Friday, November 20, 2020

DEP Provides $6 Million+ To 8 Counties To Support Local Water Quality Improvement In Chesapeake Bay Watershed

On November 20, the Department of Environmental Protection announced it is providing just over $6 million in grant funding to eight counties to continue support for their accelerated progress in improving local water quality in Pennsylvania’s share of the Chesapeake Bay Watershed.

Adams, Bedford, Centre, Cumberland, Franklin, Lancaster, Lebanon, and York counties will receive 2020 Environmental Stewardship Fund grants to build local engagement in best-practice projects to reduce nitrogen, phosphorus, and sediment pollution in local streams and rivers.

“Teams in these counties are forging through the challenges of the pandemic to make unprecedented progress in increasing communities’ awareness that we can’t allow nutrient and sediment runoff pollution to continue to degrade our waters without significant long-term impacts,” said DEP Secretary Patrick McDonnell.

“They’re reaching out and enlisting local farmers, municipalities, businesses, community organizations, colleges, and other partners to develop strategies and determine project sites and types that will benefit the landowner and community as well as water quality. They’re using local data and water quality monitoring to maximize their impact and track their progress on specific pollution reduction goals. They’re brainstorming all options for much needed funding support. DEP is committed to providing as much support as it can to sustain these teams and the strong momentum they’ve developed.”

Adams, Franklin, Lancaster, and York counties completed Countywide Action Plans in 2019 and this year began to enlist partners, source funding, and break ground on projects.

Bedford, Centre, Cumberland, and Lebanon counties submitted draft plans to DEP in October. After their plans are finalized in December, they’ll begin getting projects underway.

The counties may begin using these DEP grants in January 2021 to accelerate implementation of the priority initiatives specified in their Countywide Action Plans. They’ll receive funding as follows for full-time plan coordinators and a range of projects that represent scientific best practices to reduce nutrient and sediment pollution.

The grants awarded include--

-- Adams County: $373,199 for a coordinator and projects in several priority areas: enhanced nutrient management to improve soil health on farms, stream restorations, streambank tree plantings, rain gardens, and livestock exclusion fencing.

-- Bedford County: $428,992 for a coordinator and projects in these priority areas: conservation landscaping, stream restoration, bioretention and rain gardens, wetland creation and restoration, pervious pavement, urban tree canopy, livestock exclusion fencing, and streambank tree plantings.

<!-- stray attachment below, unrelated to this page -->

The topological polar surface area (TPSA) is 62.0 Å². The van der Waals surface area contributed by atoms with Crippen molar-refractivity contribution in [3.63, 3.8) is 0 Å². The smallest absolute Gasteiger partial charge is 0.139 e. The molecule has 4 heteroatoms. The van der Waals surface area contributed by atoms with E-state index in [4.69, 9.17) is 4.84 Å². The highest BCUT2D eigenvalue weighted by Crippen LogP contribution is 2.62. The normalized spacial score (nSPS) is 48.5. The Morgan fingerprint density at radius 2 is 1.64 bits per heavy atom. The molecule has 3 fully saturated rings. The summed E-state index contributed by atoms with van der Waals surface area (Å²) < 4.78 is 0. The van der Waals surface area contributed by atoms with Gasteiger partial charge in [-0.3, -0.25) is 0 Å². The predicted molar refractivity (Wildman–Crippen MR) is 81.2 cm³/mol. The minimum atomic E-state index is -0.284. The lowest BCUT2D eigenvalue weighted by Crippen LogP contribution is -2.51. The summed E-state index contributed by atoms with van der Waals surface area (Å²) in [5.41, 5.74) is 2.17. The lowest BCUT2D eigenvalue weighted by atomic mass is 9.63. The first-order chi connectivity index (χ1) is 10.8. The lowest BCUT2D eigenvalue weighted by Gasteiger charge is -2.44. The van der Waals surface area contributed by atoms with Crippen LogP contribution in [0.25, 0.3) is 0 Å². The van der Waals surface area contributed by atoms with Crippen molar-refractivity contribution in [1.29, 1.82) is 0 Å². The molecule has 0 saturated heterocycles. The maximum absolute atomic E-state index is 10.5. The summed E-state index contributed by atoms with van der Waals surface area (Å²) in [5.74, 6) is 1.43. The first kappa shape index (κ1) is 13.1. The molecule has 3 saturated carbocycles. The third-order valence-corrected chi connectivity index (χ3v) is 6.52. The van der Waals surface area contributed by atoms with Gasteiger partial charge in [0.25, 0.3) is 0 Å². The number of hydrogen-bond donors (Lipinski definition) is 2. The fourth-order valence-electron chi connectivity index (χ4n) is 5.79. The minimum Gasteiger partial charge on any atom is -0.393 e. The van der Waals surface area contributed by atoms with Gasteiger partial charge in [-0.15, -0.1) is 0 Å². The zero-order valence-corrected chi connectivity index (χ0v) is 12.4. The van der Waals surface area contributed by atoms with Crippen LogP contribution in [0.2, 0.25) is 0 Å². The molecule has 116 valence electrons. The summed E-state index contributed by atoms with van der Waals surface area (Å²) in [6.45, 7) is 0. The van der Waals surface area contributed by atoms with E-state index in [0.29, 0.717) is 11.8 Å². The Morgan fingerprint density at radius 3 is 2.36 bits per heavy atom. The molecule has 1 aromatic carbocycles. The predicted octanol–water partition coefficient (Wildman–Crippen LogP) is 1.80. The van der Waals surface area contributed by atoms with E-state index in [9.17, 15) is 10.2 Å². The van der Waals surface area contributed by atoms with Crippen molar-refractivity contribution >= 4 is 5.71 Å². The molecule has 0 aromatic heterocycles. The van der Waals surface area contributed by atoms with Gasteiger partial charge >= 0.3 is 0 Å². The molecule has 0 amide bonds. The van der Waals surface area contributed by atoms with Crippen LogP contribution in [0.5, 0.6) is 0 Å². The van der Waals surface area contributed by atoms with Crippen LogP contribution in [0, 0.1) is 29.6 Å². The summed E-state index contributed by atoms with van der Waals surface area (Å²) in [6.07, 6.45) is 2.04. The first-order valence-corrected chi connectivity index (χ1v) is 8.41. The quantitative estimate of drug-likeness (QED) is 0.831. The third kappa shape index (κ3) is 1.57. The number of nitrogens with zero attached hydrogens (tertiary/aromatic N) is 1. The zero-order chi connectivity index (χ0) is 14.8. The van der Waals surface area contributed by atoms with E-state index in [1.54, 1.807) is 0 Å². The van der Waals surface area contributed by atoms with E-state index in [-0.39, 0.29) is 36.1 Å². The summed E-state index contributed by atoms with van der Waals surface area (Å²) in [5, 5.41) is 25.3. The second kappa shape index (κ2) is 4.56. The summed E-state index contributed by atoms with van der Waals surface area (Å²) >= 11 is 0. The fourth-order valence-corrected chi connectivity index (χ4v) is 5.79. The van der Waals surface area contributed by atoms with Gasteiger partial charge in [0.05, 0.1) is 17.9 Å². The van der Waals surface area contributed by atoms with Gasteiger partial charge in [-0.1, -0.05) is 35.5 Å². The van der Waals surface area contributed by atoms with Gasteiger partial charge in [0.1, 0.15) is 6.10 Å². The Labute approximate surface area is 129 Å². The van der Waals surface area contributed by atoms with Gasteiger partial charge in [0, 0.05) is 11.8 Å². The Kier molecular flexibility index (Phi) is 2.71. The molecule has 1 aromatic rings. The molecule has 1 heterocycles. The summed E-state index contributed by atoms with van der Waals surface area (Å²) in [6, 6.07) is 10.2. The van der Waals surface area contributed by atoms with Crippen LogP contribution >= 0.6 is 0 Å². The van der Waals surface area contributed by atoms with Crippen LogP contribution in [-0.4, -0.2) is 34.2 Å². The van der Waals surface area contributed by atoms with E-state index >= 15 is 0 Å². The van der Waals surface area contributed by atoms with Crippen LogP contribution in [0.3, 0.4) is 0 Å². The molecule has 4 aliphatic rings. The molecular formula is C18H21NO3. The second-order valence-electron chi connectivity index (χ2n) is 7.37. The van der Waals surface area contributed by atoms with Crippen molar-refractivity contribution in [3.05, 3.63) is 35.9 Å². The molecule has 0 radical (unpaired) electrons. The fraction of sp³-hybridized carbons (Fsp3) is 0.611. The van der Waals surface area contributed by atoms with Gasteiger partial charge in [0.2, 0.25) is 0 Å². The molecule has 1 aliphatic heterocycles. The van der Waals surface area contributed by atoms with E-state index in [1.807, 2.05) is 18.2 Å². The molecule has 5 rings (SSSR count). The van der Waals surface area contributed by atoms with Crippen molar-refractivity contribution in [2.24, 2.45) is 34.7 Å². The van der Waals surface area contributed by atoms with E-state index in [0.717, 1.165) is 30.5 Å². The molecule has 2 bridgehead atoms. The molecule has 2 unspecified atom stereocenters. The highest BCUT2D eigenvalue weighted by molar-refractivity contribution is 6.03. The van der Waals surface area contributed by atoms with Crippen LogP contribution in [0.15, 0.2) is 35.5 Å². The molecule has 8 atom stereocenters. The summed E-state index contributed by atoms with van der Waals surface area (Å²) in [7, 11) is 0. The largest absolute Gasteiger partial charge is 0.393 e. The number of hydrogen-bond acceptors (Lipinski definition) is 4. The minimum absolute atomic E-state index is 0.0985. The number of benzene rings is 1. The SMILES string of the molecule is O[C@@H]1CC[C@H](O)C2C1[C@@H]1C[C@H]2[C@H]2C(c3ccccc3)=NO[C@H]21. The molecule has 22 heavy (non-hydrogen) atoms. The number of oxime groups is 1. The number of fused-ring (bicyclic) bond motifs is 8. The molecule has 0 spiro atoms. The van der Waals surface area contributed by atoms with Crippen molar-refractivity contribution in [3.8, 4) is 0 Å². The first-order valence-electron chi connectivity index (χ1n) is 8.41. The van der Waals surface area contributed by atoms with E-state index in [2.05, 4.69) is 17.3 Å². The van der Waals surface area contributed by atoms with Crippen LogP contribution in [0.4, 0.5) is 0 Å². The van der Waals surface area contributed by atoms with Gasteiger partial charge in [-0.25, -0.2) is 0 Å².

-- Centre County: $424,856 for a coordinator and projects to identify and prioritize small watersheds with agricultural impairments and carry out stream restoration, streambank buffer planting, habitat restoration projects, and agricultural best practices at up to six sites, to rapidly get streams off impaired lists.

-- Cumberland County: $490,816 for a coordinator and projects related to conservation landscaping and agricultural conservation practices to minimize nutrient and sediment runoff on multiple farms. 

-- Franklin County: $756,792 for a coordinator and implementation of agricultural best practices, including animal waste management systems, barnyard runoff control, grassed and forested streambanks, prescribed grazing, and tillage management to improve soil health. 

-- Lancaster County: $2,204,821 for a coordinator and projects in agricultural barnyard runoff reduction, soil health improvement, streambank tree plantings, stream restoration, floodplain reconnection, and green infrastructure in key urban areas.

-- Lebanon County: $499,061 for a coordinator and projects in several priority areas: stream restoration, streambank tree plantings, and stormwater retrofits.

-- York County: $866,193 for a coordinator and projects in these priority areas: stream restoration, floodplain reconnection, and streambank native tree and shrub plantings.

The 2020 grants follow 2019 Environmental Stewardship Fund grants to these counties as part of multiyear agreements to support their participation in Pennsylvania’s Chesapeake Bay Phase 3 Watershed Implementation Plan to meet federal obligations to improve the health of the bay.

PA Chesapeake Bay Plan

For more information on how Pennsylvania plans to meet its Chesapeake Bay cleanup obligations, visit DEP’s PA’s Phase 3 Watershed Implementation Plan webpage. 

Click Here for a summary of the steps the Plan recommends.

How Clean Is Your Stream?

DEP’s Interactive Report Viewer allows you to zoom in on your own stream or watershed to find out how clean your stream is or if it has impaired water quality using the latest information in the draft 2020 Water Quality Report.

Related Article:

DEP November Newsletter Updates Chesapeake Bay Program Implementation

[Posted: November 20, 2020]  PA Environment Digest

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